All of which adds yet another reason for customers to like thermal. As Blackwell notes, “It’s the cool factor. It’s cool to have and use this technology. And cool certainly sells.”

Of course, educating your customers means first training your sales staff. Help is available for this, too.

“We’ve made a huge commitment to our retailers, to help educate them and their staffs about thermal in general and our products specifically,” said Pulsar’s Sellers. “We’ll come to their store and train staff.”

Wahr adds, “Our sales staff is more than willing to help provide the right training and materials to make the sales process easier.”

Retailers who “see the light” about these products stand to reap a nice benefit, especially through the recruitment of younger customers.

Thermal Optics Manufacturers

thermal optics

Thermal imaging changes the way you see the world. Here, a red fox was detected and photographed with a FLIR Scout monocular.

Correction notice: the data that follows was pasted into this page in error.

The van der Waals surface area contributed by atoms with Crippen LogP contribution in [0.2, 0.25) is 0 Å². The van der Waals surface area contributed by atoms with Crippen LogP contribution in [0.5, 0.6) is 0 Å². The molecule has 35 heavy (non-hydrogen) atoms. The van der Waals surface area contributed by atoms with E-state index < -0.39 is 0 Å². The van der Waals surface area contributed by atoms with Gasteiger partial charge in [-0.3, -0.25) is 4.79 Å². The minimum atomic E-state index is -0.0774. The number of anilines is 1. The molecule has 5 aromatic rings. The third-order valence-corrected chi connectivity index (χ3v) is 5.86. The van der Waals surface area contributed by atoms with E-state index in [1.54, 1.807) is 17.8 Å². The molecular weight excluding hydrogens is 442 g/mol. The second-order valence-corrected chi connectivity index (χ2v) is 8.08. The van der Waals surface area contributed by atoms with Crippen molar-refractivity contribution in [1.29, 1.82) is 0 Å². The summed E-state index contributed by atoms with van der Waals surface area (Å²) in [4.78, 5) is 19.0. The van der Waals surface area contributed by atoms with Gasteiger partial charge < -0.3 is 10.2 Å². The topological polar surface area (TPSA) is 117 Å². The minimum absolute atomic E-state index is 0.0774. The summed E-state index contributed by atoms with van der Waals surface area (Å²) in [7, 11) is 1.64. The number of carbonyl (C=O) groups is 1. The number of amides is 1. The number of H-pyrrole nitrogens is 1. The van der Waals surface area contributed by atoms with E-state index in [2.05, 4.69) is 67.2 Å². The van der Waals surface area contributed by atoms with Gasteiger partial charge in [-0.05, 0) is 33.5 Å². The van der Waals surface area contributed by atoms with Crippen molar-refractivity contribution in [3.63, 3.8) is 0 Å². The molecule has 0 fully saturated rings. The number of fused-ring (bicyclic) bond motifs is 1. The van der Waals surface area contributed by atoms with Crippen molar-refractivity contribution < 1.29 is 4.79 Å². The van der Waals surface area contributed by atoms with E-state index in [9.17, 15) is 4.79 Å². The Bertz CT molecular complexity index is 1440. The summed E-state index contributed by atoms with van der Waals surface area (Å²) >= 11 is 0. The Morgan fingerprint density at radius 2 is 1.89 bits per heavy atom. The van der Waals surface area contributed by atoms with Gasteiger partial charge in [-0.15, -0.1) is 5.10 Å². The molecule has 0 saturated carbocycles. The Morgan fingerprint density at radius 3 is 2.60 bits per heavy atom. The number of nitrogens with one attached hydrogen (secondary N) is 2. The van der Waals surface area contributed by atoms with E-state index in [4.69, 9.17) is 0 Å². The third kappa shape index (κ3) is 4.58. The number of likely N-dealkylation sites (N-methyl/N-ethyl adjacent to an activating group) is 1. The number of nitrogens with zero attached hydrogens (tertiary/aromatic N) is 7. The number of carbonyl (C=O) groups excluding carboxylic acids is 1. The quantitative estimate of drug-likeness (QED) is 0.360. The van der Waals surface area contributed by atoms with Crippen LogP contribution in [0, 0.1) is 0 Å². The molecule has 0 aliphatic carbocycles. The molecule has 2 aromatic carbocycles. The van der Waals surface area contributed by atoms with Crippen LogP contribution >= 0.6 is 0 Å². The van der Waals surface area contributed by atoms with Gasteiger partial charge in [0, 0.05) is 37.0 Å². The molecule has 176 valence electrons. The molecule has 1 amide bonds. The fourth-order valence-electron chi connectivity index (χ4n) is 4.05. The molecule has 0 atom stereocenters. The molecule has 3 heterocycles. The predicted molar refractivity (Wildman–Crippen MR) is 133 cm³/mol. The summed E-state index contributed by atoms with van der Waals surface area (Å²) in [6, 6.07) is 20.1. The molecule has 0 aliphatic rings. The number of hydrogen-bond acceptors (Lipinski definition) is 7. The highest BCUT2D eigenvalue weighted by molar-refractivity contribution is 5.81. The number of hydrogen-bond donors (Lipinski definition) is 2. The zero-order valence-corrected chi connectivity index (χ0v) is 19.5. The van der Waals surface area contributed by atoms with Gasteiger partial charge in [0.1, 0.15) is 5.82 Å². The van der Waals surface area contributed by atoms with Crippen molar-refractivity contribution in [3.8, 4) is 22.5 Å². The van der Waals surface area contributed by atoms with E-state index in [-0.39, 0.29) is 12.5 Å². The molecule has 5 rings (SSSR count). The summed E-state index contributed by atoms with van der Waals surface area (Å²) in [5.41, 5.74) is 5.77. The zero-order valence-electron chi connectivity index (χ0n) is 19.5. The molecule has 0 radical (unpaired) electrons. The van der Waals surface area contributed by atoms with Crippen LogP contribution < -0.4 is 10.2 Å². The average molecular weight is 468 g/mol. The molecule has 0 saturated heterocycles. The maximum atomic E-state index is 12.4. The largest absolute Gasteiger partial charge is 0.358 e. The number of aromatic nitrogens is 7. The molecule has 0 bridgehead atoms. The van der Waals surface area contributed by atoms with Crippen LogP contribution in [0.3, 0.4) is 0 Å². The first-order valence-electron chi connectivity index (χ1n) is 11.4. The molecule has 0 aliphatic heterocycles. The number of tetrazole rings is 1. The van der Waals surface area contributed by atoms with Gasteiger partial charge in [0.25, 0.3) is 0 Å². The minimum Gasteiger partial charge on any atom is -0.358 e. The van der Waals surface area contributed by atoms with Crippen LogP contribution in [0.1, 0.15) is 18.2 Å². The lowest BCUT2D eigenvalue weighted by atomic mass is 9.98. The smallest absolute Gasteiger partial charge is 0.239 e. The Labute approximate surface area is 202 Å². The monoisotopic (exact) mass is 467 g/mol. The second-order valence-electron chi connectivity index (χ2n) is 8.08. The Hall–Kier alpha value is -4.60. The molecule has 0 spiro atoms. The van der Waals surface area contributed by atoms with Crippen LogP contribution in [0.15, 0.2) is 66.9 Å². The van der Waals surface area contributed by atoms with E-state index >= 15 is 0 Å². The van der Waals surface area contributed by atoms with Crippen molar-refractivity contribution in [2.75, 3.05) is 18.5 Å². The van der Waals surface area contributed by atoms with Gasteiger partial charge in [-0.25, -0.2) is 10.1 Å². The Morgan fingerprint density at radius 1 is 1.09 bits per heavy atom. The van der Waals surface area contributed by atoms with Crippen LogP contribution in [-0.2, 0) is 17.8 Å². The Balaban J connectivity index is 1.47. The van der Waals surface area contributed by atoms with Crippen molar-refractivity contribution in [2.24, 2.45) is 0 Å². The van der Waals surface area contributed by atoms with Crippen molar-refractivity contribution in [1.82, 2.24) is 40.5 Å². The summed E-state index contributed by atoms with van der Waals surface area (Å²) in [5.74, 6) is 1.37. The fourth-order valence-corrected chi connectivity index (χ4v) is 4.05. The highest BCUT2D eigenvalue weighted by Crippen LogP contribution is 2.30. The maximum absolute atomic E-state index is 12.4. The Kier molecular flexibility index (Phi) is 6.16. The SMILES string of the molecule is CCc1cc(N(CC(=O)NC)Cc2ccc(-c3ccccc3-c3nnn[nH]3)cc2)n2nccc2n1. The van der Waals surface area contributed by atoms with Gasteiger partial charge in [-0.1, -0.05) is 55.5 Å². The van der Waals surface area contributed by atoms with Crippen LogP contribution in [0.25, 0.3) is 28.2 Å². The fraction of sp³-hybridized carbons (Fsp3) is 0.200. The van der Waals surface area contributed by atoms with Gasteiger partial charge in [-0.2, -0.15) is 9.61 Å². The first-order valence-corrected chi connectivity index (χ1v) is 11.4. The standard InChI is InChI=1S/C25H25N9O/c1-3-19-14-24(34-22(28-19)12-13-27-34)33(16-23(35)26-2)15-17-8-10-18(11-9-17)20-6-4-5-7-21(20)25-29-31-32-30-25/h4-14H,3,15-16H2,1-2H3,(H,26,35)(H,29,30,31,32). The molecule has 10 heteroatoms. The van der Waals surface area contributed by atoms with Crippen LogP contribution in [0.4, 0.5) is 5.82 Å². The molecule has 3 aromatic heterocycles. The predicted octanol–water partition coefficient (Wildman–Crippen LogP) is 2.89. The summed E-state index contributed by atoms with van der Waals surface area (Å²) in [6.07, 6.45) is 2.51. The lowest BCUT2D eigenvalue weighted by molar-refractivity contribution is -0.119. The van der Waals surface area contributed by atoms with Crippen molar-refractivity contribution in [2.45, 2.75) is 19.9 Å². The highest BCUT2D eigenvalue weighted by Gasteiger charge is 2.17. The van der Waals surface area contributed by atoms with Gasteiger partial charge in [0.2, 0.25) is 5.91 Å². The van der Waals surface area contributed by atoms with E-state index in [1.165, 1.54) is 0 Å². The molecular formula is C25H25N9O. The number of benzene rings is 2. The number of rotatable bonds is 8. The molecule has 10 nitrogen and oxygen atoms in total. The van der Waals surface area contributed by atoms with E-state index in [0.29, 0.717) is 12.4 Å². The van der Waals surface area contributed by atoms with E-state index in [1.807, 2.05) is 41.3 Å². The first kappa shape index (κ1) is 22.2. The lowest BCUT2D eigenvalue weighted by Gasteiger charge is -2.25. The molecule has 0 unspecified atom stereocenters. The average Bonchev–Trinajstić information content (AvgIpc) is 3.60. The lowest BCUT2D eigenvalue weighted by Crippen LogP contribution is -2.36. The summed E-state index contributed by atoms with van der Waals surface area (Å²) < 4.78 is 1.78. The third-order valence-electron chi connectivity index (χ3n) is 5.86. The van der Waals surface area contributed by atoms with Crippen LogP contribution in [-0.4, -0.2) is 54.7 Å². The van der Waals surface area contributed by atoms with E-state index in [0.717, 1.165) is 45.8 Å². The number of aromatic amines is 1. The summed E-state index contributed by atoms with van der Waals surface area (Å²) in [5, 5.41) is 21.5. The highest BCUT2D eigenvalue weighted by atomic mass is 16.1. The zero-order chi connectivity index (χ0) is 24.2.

ATN ATN’s thermal products line includes binoculars and monoculars, but it is probably best known for the THOR riflescopes. With eight different variations, THOR units range in price from just under $2,000 to $5,999. (atncorp.com/thermal-night-vision)

FLIR The thermal leader for more than a decade, the FLIR product line includes the pocket-portable Scout monocular, long-range riflescopes, clip-on models, and units to attach to helmets and head rigs. SRPs run from $599 to $8,000. (flir.com)

Leupold Leupold’s thermal products lineup includes the LTO-Tracker and Quest, both small enough to hold in your hand. SRPs run $649.99 to $909.99. (leupold.com)

Pulsar Pulsar thermal brands include the Helion and Quantum monoculars, the new Trail riflescopes, and Apex riflescopes with built-in rangefinders. Pulsar also makes thermal clip-ons that allow a shooter to use his day scope at night. SRPs range from from $2,089 to $5,499. (pulsar-ny.com)

Sig Sauer Sig Sauer’s thermal products line includes the Echo1 monocular. SRP: $2,399.99. (sigsauer.com)

Trijicon A new entrant into the thermal game, Trijicon rolled out a full line of riflescopes, clip-on optics, and monoculars in 2017, with price points ranging from $6,000 to $10,000. The REAP-IR Mini Thermal Scope is a real gem for the night hog and predator hunter.  (trijiconeo.com/products)

 —Brian McCombie